The idea that prostitution leads to a breakdown of family values (Weitzer 2009, p. 2) or that the people who engage in prostitution are deviant and sinning individuals (2009, p. 2) are ridiculous claims. The sex industry is huge and as we can see from the research done in this paper, even 600 years ago it was considered normal and even healthy for large cities to allow prostitution. So what has led us here in the United States to attribute such demoralizing characteristics onto people who engage in the sex trade? Some may argue that it all comes down to issues involving public health, but as we can see from public health studies about prostitution in other countries, there is no evidence to suggest that legalizing prostitution causes increases in STDs. In fact, the opposite can actually be proven: in countries where prostitution is legal, prostitutes have fewer health issues (e.g. such as STDs) than the prostitutes in the U.S. This can be directly linked to our country’s criminalization of prostitution.
One way of approaching this problem is through education and by practicing acceptance. Education about sex and, specifically, not making sex something that is considered perverted or dirty is the first step. In our puritanical country individuals don’t discuss sex as they see it as something that is wicked rather than something that is normal and even healthy. On a national level, we can start by teaching kids in school that sex is a natural and normal part of human life and that there is more to sex usually than just the act itself. People have sex for all different reasons, as we have discovered, and we shouldn’t demonize someone who may want something sexual he can’t get from someone that he (or she!) is not paying. This is the first step toward looking at prostitution as something that is normal and not criminal.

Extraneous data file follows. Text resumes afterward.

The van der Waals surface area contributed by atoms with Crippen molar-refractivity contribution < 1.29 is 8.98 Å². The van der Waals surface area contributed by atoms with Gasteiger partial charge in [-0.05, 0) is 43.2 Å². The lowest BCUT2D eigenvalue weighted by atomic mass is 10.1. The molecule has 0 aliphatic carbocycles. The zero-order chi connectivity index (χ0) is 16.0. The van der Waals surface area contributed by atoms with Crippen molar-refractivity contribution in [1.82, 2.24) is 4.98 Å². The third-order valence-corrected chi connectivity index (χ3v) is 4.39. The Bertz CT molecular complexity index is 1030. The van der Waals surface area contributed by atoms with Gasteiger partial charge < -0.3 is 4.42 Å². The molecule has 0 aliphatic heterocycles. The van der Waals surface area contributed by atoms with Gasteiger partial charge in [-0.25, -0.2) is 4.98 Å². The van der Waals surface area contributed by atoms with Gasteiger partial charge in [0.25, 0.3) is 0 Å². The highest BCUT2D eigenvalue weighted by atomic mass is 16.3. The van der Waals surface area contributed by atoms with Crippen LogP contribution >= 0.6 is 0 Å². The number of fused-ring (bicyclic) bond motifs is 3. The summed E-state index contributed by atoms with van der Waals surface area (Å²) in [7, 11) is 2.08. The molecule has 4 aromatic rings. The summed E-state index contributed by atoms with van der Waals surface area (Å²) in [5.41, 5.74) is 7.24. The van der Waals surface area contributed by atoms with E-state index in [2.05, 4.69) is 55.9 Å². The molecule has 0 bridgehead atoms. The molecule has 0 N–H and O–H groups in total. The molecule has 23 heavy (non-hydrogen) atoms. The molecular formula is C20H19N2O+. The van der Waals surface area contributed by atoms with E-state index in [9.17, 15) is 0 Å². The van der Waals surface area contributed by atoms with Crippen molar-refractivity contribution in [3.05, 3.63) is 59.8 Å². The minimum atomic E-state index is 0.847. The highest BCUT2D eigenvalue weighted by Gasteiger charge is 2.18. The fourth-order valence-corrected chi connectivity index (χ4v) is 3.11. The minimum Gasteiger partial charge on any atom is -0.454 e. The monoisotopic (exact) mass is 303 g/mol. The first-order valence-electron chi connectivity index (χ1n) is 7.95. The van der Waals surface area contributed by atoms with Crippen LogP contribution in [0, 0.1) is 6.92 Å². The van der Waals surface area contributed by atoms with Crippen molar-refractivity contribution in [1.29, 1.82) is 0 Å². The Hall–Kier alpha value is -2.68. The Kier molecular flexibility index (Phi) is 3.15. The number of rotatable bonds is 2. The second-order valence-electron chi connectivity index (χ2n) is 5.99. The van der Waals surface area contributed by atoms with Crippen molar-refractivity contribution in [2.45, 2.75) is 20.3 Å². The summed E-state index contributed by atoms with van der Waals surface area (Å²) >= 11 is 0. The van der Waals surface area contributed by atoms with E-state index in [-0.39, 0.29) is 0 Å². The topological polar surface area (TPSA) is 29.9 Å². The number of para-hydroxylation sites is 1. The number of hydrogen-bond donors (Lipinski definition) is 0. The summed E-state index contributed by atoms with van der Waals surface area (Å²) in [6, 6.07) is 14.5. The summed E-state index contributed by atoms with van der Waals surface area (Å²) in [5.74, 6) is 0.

Arementano, P. (1993). The case for legalized prostitution. Future freedom foundation.
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Bernstein, E. (2007). Temporarily yours: Intimacy, authenticity, and the commerce of sex. (1st
edition). University of Chicago Press.
Gregory, K. (2005). The everyday lives of sex workers in the Netherlands. Routledge.
Hayes-Smith, R. & Shekarkhar, Z. (2010). Why is prostitution criminalized? An alternative viewpoint on the construction of sex work. Contemporary justice review,13(1): 43-55.
Marneffe, P. (2009). Liberalism and prostitution. Oxford University Press.
Prostitution ProCon.org. (2011, November 14). Should prostitution be legal? Retrieved from http://prostitution.procon.org/
Phillips, A. (2011). It’s my body and I’ll do what I like with it: Bodies as objects and property.
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Reasons for Liberty. (2011, May 13). Legalizing prostitution. Reasons for liberty. Retrieved from http://www.reasonforliberty.com/current-affairs/legalizing-prostitution.html
Sharp, E.B. (2003). Local government and the politics of decency. Social science quarterly,84(2): 262-277.